Reﬂections from LAC: Operators express frustration to USDA ofﬁcials
Reactions to new meal pattern contain postives and negatives.
Yesterday I was in Washington, D.C., at the School Nutrition Association’s LAC conference. I’ve been talking to operators about the new meal regs, both proposed and ﬁnal, for more than a year now. Public opinion seems to ﬂow in cycles. When the proposed regulations came out, general opinion seemed to be negative. It could have been that directors felt the burden of the rules would be too great or costly. Some expressed frustration over what they thought was a lack of input in the rules. When the ﬁnal rules came out in January, there seemed to be a shift. Most of the directors I talked to said they were already well on their way to meeting all the requirements. Most seemed optimistic. Yes, there was still some frustration, but it seemed like having that time to digest the proposed rules made directors a little less hostile to the requirements.
So when I came into LAC’s general session this morning I thought the upbeat mindset would be there; but I was wrong. After an overview of the new meal requirements, the session was opened up to questions and comments. Most of the people who spoke during the comments period seemed frustrated, and they directed that frustration onto the USDA ofﬁcials present, Janey Thornton, USDA under secretary for Food, Nutrition and Consumer Services, and Cindy Long, director, Child Nutrition Division, USDA.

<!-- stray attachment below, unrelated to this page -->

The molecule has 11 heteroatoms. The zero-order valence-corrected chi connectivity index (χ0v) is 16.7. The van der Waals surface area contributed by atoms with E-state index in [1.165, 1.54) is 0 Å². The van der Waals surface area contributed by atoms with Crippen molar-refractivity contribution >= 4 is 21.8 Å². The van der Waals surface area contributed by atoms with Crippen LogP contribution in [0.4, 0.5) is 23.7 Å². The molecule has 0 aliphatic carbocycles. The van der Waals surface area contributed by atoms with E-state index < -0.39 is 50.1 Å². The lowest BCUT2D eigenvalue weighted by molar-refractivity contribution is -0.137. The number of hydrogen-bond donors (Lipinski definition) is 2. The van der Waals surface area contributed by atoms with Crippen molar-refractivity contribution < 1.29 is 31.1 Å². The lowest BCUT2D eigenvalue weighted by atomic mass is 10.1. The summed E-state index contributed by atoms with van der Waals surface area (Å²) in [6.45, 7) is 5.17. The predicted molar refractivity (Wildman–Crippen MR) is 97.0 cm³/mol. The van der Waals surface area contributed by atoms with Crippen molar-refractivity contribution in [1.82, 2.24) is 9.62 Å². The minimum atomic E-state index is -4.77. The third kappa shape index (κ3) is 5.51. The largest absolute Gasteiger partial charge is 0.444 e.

Here are some of the comments:
- Several directors from California expressed concern over food-based menu planning. The directors would like for the state’s SHAPE nutrient analysis to be allowed.
- Smoothies: If one cup of fruit is blended with one cup of low-fat yogurt, that blended item can not be used as components that meet the new meal pattern regulations. So the fruit in that smoothie can not be counted as the fruit component. This is because the fruit is no longer recognizable as a fruit when it is blended. Long said the goal behind the new meal pattern regs is to teach students what real foods look like.
- One director asked why there wasn’t an exception for naturally occurring sodium like there is for naturally occurring trans fat. The USDA’s response to that was that the sodium ranges included in the regs takes into account all sodium served, even naturally occurring sodium.
- Whole grains: If an item has water as the ﬁrst listed ingredient and whole grain as second, that item is counted as a whole grain-rich item.